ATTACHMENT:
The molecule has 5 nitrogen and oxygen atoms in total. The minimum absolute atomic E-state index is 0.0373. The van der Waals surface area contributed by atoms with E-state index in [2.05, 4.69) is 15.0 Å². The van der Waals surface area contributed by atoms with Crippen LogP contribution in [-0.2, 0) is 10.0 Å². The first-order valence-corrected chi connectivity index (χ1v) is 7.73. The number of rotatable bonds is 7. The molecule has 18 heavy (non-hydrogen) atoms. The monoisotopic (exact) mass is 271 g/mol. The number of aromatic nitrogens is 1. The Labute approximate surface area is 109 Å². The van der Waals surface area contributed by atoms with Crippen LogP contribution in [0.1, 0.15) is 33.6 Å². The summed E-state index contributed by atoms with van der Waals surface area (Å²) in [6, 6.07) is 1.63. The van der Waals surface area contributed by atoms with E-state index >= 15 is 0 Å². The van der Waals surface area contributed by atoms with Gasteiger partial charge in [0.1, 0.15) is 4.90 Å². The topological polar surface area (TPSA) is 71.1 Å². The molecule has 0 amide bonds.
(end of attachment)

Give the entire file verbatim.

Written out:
The molecule has 5 nitrogen and oxygen atoms in total. The minimum absolute atomic E-state index is 0.0373. The van der Waals surface area contributed by atoms with E-state index in [2.05, 4.69) is 15.0 Å². The van der Waals surface area contributed by atoms with Crippen LogP contribution in [-0.2, 0) is 10.0 Å². The first-order valence-corrected chi connectivity index (χ1v) is 7.73. The number of rotatable bonds is 7. The molecule has 18 heavy (non-hydrogen) atoms. The monoisotopic (exact) mass is 271 g/mol. The number of aromatic nitrogens is 1. The Labute approximate surface area is 109 Å². The van der Waals surface area contributed by atoms with Crippen LogP contribution in [0.1, 0.15) is 33.6 Å². The summed E-state index contributed by atoms with van der Waals surface area (Å²) in [6, 6.07) is 1.63. The van der Waals surface area contributed by atoms with E-state index >= 15 is 0 Å². The van der Waals surface area contributed by atoms with Gasteiger partial charge in [0.1, 0.15) is 4.90 Å². The topological polar surface area (TPSA) is 71.1 Å². The molecule has 0 amide bonds.